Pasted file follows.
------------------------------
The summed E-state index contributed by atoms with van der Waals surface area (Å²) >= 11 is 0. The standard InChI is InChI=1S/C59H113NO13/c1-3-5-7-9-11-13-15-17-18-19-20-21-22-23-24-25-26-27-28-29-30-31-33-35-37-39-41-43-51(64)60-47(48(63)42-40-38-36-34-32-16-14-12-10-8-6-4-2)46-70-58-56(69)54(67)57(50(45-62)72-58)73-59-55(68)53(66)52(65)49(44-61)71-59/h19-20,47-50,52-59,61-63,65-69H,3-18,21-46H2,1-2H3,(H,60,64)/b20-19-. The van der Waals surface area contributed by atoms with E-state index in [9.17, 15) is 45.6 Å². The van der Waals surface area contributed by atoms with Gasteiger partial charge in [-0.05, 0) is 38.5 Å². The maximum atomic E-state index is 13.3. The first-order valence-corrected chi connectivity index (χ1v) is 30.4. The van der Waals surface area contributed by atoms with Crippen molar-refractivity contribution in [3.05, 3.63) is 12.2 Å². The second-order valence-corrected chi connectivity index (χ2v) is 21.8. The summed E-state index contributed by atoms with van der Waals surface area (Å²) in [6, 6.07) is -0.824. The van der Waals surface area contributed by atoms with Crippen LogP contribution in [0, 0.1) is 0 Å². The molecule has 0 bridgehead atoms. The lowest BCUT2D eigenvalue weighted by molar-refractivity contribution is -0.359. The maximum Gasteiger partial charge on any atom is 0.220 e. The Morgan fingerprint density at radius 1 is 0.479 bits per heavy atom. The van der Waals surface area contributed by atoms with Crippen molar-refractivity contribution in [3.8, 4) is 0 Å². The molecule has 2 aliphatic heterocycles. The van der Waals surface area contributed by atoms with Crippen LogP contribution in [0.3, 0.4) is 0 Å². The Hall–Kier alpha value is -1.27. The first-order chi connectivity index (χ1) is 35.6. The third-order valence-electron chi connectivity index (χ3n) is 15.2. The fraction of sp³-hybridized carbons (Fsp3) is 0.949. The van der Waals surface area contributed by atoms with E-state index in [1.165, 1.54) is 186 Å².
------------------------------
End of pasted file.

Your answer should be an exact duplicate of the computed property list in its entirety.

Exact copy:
The summed E-state index contributed by atoms with van der Waals surface area (Å²) >= 11 is 0. The standard InChI is InChI=1S/C59H113NO13/c1-3-5-7-9-11-13-15-17-18-19-20-21-22-23-24-25-26-27-28-29-30-31-33-35-37-39-41-43-51(64)60-47(48(63)42-40-38-36-34-32-16-14-12-10-8-6-4-2)46-70-58-56(69)54(67)57(50(45-62)72-58)73-59-55(68)53(66)52(65)49(44-61)71-59/h19-20,47-50,52-59,61-63,65-69H,3-18,21-46H2,1-2H3,(H,60,64)/b20-19-. The van der Waals surface area contributed by atoms with E-state index in [9.17, 15) is 45.6 Å². The van der Waals surface area contributed by atoms with Gasteiger partial charge in [-0.05, 0) is 38.5 Å². The maximum atomic E-state index is 13.3. The first-order valence-corrected chi connectivity index (χ1v) is 30.4. The van der Waals surface area contributed by atoms with Crippen molar-refractivity contribution in [3.05, 3.63) is 12.2 Å². The second-order valence-corrected chi connectivity index (χ2v) is 21.8. The summed E-state index contributed by atoms with van der Waals surface area (Å²) in [6, 6.07) is -0.824. The van der Waals surface area contributed by atoms with Crippen LogP contribution in [0, 0.1) is 0 Å². The molecule has 0 bridgehead atoms. The lowest BCUT2D eigenvalue weighted by molar-refractivity contribution is -0.359. The maximum Gasteiger partial charge on any atom is 0.220 e. The Morgan fingerprint density at radius 1 is 0.479 bits per heavy atom. The van der Waals surface area contributed by atoms with Crippen molar-refractivity contribution in [3.8, 4) is 0 Å². The molecule has 2 aliphatic heterocycles. The van der Waals surface area contributed by atoms with Crippen LogP contribution in [0.3, 0.4) is 0 Å². The Hall–Kier alpha value is -1.27. The first-order chi connectivity index (χ1) is 35.6. The third-order valence-electron chi connectivity index (χ3n) is 15.2. The fraction of sp³-hybridized carbons (Fsp3) is 0.949. The van der Waals surface area contributed by atoms with E-state index in [1.165, 1.54) is 186 Å².